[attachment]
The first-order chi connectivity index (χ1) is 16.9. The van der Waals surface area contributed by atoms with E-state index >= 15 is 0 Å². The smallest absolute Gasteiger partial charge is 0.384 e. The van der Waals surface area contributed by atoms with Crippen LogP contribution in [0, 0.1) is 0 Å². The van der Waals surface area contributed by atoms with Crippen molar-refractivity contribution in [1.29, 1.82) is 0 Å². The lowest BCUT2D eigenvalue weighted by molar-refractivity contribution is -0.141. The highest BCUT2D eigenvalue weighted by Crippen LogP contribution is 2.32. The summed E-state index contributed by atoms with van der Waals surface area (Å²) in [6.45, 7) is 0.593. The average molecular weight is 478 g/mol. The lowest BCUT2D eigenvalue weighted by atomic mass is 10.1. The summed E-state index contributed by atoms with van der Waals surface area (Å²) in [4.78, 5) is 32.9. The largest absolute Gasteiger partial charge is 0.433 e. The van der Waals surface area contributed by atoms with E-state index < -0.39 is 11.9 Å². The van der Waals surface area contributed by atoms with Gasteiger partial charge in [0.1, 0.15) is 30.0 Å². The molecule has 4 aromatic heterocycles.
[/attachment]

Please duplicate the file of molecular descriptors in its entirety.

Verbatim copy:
The first-order chi connectivity index (χ1) is 16.9. The van der Waals surface area contributed by atoms with E-state index >= 15 is 0 Å². The smallest absolute Gasteiger partial charge is 0.384 e. The van der Waals surface area contributed by atoms with Crippen LogP contribution in [0, 0.1) is 0 Å². The van der Waals surface area contributed by atoms with Crippen molar-refractivity contribution in [1.29, 1.82) is 0 Å². The lowest BCUT2D eigenvalue weighted by molar-refractivity contribution is -0.141. The highest BCUT2D eigenvalue weighted by Crippen LogP contribution is 2.32. The summed E-state index contributed by atoms with van der Waals surface area (Å²) in [6.45, 7) is 0.593. The average molecular weight is 478 g/mol. The lowest BCUT2D eigenvalue weighted by atomic mass is 10.1. The summed E-state index contributed by atoms with van der Waals surface area (Å²) in [4.78, 5) is 32.9. The largest absolute Gasteiger partial charge is 0.433 e. The van der Waals surface area contributed by atoms with E-state index < -0.39 is 11.9 Å². The van der Waals surface area contributed by atoms with Gasteiger partial charge in [0.1, 0.15) is 30.0 Å². The molecule has 4 aromatic heterocycles.